GULCII

Graphical Untyped Lambda Calculus Interactive Interpreter

Outline

GULCII is an untyped lambda calculus interpreter supporting interactive modification of a running program with graphical display of graph reduction. Lambda calculus is a minimal prototypical functional programming language developed by Alonzo Church in the 1930s. Church encoding uses folds to represent data as higher-order functions. Dana Scott's encoding composes algebraic data types as functions. Each has strengths and weaknesses.

The performance is a code recital, with the internal state of the interpreter visualized and sonified. Part 1 introduces Church encoding. Part 2 develops Scott encoding. An interlude takes in two non-terminating loops, each with their own intrinsic computational rhythm. Finally, Part 3 tests an equivalence between Church and Scott numerals.

Duration: ~12mins.

Video

The video example encoded to h264 High Profile Level 4.1 video + AAC audio in an MP4 container:
https://mathr.co.uk/gulcii/gulcii.mp4 (275MB)

Alternatively, the same content encoded in a WebM (VPX VP9 + Opus) container:
https://mathr.co.uk/gulcii/gulcii.webm (320MB)

Alternatively again, the same content as Ogg (Theora + Vorbis):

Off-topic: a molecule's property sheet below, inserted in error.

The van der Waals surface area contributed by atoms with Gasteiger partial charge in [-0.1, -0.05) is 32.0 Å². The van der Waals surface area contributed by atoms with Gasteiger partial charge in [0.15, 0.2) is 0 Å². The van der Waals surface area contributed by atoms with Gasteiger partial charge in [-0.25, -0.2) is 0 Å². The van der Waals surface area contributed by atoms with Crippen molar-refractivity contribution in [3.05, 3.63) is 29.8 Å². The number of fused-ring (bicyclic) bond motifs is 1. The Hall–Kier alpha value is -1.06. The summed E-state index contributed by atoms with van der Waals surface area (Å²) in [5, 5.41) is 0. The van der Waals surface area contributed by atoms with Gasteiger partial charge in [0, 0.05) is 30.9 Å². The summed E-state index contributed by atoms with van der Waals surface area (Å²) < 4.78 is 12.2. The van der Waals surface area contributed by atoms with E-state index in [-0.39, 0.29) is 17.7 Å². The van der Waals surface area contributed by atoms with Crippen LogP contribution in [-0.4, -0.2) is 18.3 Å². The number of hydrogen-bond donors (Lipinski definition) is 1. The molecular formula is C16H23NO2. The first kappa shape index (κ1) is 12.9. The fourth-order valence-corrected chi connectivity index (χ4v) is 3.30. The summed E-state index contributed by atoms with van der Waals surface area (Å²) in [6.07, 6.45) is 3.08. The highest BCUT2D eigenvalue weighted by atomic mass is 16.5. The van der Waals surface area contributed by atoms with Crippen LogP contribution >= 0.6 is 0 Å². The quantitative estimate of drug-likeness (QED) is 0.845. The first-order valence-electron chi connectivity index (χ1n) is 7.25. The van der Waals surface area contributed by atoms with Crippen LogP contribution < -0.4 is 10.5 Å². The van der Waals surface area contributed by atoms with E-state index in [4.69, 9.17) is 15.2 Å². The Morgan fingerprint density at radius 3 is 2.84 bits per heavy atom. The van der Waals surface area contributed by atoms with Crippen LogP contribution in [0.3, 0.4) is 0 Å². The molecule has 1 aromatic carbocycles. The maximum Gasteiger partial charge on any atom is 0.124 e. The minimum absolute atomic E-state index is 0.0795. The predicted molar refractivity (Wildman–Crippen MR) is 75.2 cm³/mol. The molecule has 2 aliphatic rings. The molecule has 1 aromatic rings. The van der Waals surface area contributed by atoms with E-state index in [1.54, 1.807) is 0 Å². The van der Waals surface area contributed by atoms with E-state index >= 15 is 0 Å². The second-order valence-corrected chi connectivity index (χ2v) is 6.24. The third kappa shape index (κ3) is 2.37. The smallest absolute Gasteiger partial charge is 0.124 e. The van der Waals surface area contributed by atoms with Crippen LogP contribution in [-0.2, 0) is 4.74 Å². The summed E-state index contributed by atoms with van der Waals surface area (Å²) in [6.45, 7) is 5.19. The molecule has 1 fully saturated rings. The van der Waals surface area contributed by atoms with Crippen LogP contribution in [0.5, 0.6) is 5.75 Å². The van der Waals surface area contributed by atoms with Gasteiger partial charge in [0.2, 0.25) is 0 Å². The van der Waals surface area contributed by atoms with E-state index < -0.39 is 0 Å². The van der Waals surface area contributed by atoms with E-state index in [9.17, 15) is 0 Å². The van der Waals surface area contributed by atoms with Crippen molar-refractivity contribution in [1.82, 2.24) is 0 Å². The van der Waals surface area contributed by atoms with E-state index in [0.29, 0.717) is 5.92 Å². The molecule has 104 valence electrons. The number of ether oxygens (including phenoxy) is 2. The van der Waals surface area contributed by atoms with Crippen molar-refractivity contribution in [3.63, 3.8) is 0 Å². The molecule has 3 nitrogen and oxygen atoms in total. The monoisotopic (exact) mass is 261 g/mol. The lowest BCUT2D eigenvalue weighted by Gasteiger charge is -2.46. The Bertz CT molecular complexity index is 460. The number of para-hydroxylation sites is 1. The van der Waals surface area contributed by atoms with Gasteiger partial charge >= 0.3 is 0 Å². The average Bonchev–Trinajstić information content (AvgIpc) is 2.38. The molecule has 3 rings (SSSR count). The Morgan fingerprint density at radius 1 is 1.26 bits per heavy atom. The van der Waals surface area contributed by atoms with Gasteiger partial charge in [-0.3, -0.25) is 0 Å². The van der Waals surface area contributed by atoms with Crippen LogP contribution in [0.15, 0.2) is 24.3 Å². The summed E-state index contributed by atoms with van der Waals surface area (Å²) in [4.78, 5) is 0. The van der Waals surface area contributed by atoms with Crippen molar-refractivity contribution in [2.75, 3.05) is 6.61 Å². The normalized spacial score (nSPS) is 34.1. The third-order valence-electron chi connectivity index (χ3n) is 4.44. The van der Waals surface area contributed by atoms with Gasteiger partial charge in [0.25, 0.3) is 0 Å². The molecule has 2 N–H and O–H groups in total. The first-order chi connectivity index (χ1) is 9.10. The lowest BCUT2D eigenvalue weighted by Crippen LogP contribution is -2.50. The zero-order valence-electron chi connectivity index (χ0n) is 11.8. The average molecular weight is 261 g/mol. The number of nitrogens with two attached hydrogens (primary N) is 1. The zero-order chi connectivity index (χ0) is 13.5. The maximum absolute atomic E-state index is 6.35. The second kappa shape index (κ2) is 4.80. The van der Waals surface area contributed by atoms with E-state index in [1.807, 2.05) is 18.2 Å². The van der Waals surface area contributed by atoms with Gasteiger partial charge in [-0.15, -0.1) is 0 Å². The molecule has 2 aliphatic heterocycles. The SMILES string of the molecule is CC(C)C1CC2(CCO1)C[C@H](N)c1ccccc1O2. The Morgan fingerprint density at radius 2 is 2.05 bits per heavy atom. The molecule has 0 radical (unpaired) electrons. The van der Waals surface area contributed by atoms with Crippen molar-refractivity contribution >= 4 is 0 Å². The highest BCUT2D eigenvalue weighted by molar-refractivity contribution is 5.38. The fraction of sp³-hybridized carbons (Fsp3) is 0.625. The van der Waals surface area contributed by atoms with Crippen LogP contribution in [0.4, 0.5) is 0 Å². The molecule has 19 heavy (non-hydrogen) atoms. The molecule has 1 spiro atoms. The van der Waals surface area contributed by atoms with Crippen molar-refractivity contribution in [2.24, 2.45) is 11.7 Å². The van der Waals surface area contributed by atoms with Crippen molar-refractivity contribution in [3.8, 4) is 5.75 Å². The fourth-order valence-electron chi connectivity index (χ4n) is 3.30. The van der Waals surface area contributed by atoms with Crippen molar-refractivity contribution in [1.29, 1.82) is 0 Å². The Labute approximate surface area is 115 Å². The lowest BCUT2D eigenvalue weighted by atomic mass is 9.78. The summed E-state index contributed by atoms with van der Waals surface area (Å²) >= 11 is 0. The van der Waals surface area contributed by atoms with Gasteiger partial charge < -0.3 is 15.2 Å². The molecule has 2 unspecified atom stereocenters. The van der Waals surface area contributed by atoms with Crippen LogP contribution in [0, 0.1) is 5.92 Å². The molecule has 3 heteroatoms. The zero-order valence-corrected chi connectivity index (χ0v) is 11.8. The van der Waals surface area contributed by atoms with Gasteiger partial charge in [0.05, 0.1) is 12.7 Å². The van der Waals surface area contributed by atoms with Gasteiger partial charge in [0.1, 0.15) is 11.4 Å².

https://mathr.co.uk/gulcii/gulcii.ogv (359MB)

An embedded HTML5 player is below:

Biography

Claude Heiland-Allen is an artist from London UK interested in the complex emergent behaviour of simple systems, esoteric geometries, and mathematical aesthetics. Using computer software, and programming his own, has been a part of his practice for both sound and vision since the mid 1990s.

First exposed to functional programming in his first year at Oxford University at the turn of the century, in the form of Haskell (the language which his present-day GULCII is implemented in), he also spends a significant portion of his time writing code for art's sake in other languages like C and GLSL. Over the last decade he has performed and presented across Europe and beyond.

https://mathr.co.uk/

Support Statement

The performance involves functional programming in two ways. Firstly, the live recital of lambda calculus code into the interpreter for evaluation. Secondly, the interpreter itself is written in the functional programming language Haskell.

Regarding related work, Henning Thielemann's "live-sequencer" has a similar approach to code evaluation with names rebindable to terms during runtime. Sonification of data has a long history, including a mention by Douglas Adams in "Dirk Gently’s Holistic Detective Agency" (1987), while sonification of machines is perhaps more niche. I was inspired by Valentina Vuksic's "Sei Personaggi Part 2", in which "the magnetic fields of the memory modules (RAM) are being picked up acoustically while the experimental computer drama is moving on"; the Puredyne GNU/Linux startup sound, "cat /dev/mem > /dev/dsp"; and also Dave Griffith's "Betablocker" live-coding acid techno machine.

I have performed twice before in 2011 with an earlier version of GULCII, at the LiWoLi festival in Linz, and at nohup Bow Arts Open in London.

Technical Requirements

I will bring:

I will need:

I will not need internet access.


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